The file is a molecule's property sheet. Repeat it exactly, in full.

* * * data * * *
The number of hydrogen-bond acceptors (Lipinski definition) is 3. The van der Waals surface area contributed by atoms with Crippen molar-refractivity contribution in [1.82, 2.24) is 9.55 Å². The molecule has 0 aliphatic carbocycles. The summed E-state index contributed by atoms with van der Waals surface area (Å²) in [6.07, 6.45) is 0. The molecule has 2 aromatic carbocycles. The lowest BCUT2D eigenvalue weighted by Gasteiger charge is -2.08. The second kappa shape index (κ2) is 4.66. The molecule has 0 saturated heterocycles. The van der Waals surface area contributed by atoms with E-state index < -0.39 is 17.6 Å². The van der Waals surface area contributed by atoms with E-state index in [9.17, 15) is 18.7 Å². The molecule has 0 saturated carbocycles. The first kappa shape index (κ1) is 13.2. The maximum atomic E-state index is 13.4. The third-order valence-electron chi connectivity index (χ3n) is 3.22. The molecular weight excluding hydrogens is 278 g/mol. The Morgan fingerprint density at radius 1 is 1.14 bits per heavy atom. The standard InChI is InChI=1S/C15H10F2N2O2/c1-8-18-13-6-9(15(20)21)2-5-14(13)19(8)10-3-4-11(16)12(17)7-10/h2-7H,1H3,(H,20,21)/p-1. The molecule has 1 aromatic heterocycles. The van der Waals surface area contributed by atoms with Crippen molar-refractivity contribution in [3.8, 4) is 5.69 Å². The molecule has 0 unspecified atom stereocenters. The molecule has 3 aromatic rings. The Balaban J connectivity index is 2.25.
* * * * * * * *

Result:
The number of hydrogen-bond acceptors (Lipinski definition) is 3. The van der Waals surface area contributed by atoms with Crippen molar-refractivity contribution in [1.82, 2.24) is 9.55 Å². The molecule has 0 aliphatic carbocycles. The summed E-state index contributed by atoms with van der Waals surface area (Å²) in [6.07, 6.45) is 0. The molecule has 2 aromatic carbocycles. The lowest BCUT2D eigenvalue weighted by Gasteiger charge is -2.08. The second kappa shape index (κ2) is 4.66. The molecule has 0 saturated heterocycles. The van der Waals surface area contributed by atoms with E-state index < -0.39 is 17.6 Å². The van der Waals surface area contributed by atoms with E-state index in [9.17, 15) is 18.7 Å². The molecule has 0 saturated carbocycles. The first kappa shape index (κ1) is 13.2. The maximum atomic E-state index is 13.4. The third-order valence-electron chi connectivity index (χ3n) is 3.22. The molecular weight excluding hydrogens is 278 g/mol. The Morgan fingerprint density at radius 1 is 1.14 bits per heavy atom. The standard InChI is InChI=1S/C15H10F2N2O2/c1-8-18-13-6-9(15(20)21)2-5-14(13)19(8)10-3-4-11(16)12(17)7-10/h2-7H,1H3,(H,20,21)/p-1. The molecule has 1 aromatic heterocycles. The van der Waals surface area contributed by atoms with Crippen molar-refractivity contribution in [3.8, 4) is 5.69 Å². The molecule has 0 unspecified atom stereocenters. The molecule has 3 aromatic rings. The Balaban J connectivity index is 2.25.